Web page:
The popcorn stand |

The popcorn stand

“We’re marching for/against something on Saturday,” said the text from my wife, or that’s how I remember it.

Technically, it may have said “Do you want to … ?” but “yes” is the only proper answer.

I have marched for many things and against some things. I did not believe at the time my marching made any difference. I would have marched a lot more if I could have convinced myself it was helping the cause.

Leading up to my Saturday morning walk, I looked for academic studies available online (a fancy way of saying “I typed a question into a search engine”) and what I found (drum roll) … didn’t really answer the question.

In fact, the conclusion of an article on the website of the London School of Economics and Political Science said, “In conclusion, studies … are inconclusive and incomplete.” (

Summing up the various pieces I read, marches alone normally don’t accomplish their stated goals. But, as part of a larger movement, they can play a role in creating change. Like many things in life, it comes down to the follow through.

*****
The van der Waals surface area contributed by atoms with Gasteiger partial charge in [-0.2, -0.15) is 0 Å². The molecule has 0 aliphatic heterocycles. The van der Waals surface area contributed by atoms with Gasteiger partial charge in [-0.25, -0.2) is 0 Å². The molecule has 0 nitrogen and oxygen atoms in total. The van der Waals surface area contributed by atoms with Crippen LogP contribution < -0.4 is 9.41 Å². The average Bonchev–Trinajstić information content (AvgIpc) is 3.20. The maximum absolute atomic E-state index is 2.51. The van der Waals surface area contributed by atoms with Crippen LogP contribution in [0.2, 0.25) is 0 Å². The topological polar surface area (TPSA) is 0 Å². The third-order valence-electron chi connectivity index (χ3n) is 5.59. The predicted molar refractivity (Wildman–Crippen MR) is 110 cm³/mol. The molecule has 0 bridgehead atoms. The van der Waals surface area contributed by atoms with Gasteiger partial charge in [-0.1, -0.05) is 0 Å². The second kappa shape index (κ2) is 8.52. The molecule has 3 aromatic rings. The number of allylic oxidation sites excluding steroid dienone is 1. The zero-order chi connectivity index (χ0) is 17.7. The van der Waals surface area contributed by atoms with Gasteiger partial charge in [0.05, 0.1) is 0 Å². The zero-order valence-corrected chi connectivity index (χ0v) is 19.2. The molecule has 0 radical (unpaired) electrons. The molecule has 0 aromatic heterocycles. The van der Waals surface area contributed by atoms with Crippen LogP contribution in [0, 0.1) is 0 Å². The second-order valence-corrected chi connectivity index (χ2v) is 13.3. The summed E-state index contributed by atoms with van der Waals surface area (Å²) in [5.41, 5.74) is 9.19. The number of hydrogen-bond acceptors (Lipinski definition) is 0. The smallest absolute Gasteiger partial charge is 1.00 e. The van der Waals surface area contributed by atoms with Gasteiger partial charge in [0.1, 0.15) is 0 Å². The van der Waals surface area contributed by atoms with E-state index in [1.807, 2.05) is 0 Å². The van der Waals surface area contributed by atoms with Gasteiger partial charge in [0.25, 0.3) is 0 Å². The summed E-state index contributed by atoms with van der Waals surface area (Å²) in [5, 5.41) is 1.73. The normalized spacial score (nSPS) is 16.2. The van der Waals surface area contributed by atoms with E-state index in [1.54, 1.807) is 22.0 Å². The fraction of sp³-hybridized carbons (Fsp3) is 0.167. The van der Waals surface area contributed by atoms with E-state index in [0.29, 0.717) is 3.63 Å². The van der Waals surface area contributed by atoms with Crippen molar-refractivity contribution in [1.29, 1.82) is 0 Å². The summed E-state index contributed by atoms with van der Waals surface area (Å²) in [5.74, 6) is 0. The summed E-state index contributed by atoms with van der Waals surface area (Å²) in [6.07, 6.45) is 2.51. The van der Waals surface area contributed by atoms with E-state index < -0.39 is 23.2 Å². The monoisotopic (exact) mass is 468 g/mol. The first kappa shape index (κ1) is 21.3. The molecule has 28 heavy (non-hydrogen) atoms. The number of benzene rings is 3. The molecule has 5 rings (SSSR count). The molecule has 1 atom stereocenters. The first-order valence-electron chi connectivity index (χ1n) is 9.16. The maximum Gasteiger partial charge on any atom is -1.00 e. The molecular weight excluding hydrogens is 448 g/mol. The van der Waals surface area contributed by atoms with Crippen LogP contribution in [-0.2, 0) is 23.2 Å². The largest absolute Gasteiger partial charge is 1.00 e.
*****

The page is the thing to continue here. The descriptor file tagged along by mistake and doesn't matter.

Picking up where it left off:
“The civil rights movement and more recent social movements, like the tea party, succeeded because they worked hard on three key factors: organization, messaging and nonviolence,” wrote Shom Mazumder on Jan. 27 in the Washington Post in an article that summarized the most recent research into my question (“Yes, marches can make a difference. It depends on these three factors,”

Marches are helpful in gaining attention. They provide plenty of images and they don’t require a major time investment for the media. And participants feel good for the effort. But a march itself isn’t likely to change anything.

Most of my decisions can be reduced to three possible outcomes: I can help, hurt or make no difference. In the end, I marched because I came to the conclusion it cannot hurt. If that is true, maybe it will help.

— Rick Hoover